January 4, 2013 — Virginia Gov. Bob McDonnell (R) on Dec. 28 certified health regulations that require abortion clinics to meet the same building standards as new hospitals and posted them to the state Town Hall website for a 60-day public comment period, the Richmond Times-Dispatch reports (Nolan, Richmond Times-Dispatch, 1/3).
In September, the Virginia Board of Health approved the new regulations after state Attorney General Ken Cuccinelli (R) refused to sign off on its original decision to exempt existing facilities from the rules. Cuccinelli then approved the new version and sent it on to McDonnell. The regulations apply to facilities that provide more than five abortions per month (Women's Health Policy Report, 10/19/12).
The Times-Dispatch notes that "[u]nlike the public relations ballyhoo that accompanies many executive actions," the regulations were posted online on the Friday between Christmas and New Year's without any public announcement from the governor, an abortion-rights opponent.
Tarina Keene, executive director of NARAL Pro-Choice Virginia, accused McDonnell and Cuccinelli of using their offices to push "an ideological agenda that is out of touch with the residents of this state." She added, "After two years of shocking backroom deals and bullying public health servants, Gov. Bob McDonnell is clearly proving his disregard of Virginians' opinions about women's health care" (Richmond Times-Dispatch, 1/3).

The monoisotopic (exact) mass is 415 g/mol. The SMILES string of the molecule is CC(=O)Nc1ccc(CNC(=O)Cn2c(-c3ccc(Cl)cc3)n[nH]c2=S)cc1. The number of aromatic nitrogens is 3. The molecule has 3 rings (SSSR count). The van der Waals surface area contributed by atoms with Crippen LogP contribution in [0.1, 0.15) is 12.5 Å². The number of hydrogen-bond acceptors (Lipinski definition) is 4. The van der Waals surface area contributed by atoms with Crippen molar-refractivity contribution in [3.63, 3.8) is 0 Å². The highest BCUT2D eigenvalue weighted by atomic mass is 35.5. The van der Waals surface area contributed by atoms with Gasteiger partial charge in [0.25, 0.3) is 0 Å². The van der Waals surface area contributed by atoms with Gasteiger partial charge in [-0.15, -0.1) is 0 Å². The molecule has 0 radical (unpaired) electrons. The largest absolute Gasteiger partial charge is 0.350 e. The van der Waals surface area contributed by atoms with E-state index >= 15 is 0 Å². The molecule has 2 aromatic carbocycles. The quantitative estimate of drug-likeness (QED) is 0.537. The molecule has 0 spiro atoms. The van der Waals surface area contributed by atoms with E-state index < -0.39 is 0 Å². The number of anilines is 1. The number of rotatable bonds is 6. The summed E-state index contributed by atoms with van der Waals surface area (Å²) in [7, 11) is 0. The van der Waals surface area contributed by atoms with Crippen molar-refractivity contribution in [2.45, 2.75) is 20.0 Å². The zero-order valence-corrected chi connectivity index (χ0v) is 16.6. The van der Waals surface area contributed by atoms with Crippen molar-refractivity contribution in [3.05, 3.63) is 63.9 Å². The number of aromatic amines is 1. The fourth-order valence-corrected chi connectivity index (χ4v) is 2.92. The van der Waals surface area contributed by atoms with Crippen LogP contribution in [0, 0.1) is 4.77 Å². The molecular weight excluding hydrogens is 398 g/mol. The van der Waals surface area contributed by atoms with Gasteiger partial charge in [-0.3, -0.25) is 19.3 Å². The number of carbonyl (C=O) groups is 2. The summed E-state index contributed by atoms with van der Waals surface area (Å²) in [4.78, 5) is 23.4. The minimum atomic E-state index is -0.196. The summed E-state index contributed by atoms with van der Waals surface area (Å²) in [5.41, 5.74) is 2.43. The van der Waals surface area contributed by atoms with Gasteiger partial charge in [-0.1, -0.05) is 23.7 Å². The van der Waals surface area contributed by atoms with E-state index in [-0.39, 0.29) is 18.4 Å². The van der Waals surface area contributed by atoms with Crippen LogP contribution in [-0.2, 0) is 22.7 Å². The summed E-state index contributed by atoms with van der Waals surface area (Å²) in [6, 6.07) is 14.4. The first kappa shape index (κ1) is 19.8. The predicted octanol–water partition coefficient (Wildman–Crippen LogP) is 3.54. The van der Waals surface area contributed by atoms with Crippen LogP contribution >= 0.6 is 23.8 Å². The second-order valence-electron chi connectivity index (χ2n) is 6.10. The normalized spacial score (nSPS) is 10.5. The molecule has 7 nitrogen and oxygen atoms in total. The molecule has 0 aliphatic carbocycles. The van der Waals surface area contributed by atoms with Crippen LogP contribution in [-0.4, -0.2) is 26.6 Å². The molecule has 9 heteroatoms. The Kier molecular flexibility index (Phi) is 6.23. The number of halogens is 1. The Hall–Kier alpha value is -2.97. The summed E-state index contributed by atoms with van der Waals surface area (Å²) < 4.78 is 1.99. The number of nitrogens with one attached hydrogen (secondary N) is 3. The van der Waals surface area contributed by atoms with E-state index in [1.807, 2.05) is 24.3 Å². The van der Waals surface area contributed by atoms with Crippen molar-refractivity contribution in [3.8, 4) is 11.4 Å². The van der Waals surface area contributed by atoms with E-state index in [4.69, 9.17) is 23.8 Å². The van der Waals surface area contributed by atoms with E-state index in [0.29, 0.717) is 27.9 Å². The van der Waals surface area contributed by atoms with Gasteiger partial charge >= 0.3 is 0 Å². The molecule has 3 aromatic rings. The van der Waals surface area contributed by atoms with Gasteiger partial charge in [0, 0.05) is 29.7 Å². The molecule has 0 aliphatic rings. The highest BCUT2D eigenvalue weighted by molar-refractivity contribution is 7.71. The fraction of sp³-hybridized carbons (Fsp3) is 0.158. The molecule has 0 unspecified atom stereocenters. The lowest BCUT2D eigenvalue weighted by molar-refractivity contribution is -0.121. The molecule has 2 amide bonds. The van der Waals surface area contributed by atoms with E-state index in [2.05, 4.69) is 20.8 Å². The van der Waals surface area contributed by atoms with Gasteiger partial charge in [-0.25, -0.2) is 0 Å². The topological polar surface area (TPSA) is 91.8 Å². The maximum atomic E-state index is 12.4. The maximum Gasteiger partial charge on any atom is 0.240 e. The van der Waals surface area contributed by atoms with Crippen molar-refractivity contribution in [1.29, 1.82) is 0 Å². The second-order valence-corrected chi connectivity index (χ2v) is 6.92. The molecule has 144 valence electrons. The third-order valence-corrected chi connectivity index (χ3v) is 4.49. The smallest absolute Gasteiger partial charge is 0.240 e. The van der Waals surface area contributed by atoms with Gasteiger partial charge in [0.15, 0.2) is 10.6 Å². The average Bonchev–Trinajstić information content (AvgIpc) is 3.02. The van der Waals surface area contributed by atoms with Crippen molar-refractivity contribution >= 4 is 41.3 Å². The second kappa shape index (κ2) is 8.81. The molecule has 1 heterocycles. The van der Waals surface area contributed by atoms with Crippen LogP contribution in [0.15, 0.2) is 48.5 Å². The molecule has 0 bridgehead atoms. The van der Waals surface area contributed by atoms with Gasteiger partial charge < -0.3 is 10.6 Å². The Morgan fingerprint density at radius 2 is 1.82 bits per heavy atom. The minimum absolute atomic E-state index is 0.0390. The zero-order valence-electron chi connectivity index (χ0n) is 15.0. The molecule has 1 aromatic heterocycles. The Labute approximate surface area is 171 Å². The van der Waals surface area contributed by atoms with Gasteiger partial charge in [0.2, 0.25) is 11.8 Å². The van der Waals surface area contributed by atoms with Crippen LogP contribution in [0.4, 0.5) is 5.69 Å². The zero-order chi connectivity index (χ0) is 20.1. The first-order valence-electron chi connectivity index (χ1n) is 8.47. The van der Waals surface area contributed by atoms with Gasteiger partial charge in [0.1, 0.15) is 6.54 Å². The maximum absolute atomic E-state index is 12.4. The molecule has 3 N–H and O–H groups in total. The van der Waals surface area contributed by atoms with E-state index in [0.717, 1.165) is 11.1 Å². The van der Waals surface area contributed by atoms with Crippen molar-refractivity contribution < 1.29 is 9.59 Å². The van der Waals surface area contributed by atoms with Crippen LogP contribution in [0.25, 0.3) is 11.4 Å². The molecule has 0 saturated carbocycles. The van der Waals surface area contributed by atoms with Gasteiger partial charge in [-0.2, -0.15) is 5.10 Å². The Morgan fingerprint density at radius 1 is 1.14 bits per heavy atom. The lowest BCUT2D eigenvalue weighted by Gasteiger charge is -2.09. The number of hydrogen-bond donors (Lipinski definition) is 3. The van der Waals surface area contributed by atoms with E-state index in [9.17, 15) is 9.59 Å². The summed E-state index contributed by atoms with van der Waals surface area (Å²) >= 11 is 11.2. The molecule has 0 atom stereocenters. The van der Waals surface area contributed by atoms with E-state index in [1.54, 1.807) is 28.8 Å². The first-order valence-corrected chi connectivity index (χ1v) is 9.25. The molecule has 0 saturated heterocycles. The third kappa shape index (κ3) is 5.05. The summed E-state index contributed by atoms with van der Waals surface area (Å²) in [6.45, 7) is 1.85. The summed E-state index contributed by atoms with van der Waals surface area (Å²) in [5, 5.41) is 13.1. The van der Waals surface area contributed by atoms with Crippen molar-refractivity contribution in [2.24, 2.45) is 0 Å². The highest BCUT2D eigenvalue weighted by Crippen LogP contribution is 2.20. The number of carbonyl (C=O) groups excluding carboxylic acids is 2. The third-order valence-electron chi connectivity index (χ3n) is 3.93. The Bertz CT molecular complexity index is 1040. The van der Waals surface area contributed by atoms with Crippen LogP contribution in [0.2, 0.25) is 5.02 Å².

Tucker Martin, a spokesperson for McDonnell, in an email said, "These regulations are a product of legislation that passed both the House and Senate with support from members of both parties." He added, "The governor believes these common-sense regulations will help ensure that this medical procedure takes place in facilities that are modern, safe and well-regulated, in order to help ensure the safety and well-being of all patients" (Vozzella, "Virginia Politics," Washington Post, 12/31/12).
After the 60-day public comment period, the regulations will be sent back to the Board of Health for review.
According to the Times-Dispatch, the board could vote on the regulations as early as March. If approved, they will proceed to the attorney general and executive branch agencies. The regulations could be permanently adopted by the summer (Richmond Times-Dispatch, 1/3).